Virtual Museum

                                                                 1600s and before
Above: A beam support, removed from one of the older Ashburton buildings. Made by blacksmiths for centuries, it could be of any age up until the 19th century.
With thanks to R Bligh

Right: A tradesman's token from the 1600s.
Below and below right: Another half penny, which, if the writer of a letter below is correct, was possibly issued by the town itself.

Images © Dix Noonan Webb, coin, banknote, medal and jewellery specialists. Many thanks to Ian Kington, photographer, and DNW for permission to use these images.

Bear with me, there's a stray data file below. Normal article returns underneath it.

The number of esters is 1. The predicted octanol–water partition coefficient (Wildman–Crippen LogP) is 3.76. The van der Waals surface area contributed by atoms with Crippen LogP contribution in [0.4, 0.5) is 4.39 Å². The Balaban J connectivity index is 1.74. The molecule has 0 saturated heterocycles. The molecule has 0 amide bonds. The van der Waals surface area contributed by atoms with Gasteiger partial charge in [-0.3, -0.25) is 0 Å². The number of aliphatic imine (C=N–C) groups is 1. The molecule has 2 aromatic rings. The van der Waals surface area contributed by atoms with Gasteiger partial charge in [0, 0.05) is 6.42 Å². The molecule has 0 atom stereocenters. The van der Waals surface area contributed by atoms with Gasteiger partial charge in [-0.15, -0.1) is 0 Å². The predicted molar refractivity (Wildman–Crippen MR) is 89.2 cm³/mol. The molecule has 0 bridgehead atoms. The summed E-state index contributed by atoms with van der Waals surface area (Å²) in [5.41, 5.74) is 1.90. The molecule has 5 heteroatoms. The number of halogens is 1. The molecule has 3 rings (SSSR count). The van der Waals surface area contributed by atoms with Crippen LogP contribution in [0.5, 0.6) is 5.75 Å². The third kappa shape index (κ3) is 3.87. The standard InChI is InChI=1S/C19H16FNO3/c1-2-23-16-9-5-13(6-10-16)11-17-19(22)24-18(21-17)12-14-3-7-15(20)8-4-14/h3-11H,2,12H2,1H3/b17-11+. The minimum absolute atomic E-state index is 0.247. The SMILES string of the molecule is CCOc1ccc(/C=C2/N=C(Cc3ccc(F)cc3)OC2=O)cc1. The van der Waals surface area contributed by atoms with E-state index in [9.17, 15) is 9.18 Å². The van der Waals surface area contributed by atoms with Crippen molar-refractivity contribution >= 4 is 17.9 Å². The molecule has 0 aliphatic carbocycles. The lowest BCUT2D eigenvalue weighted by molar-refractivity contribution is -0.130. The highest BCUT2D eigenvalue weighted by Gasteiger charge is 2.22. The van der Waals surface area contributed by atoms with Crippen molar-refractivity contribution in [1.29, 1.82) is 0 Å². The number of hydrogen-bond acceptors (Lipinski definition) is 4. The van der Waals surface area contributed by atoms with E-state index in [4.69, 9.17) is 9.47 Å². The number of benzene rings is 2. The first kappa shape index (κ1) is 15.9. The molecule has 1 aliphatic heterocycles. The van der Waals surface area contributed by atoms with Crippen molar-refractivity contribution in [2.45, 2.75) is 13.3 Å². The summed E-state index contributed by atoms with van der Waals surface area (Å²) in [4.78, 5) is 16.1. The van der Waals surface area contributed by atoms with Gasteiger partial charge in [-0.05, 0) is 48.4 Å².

See also All About the Money, under the Home tab.

'These were tradesmen's tokens, and were originally intended for the convenience of shopkeepers whose credit was good, coined by them and circulated, till some abusers of that liberty occasioned their prohibition.
When current, those who coined them were, if solvent, obliged to give or account for their amount in silver on demand; they being only meant as pledges for such compensation...
...And if a private person's credit was sufficient to stamp a temporary value on such currency, much more might that of a body corporate occasionally coin and issue such halfpence in payments within their jurisdiction.'
Letter to the Gentlemen's Magazine, London, 1791, p403
Illustration between pages 100 and 101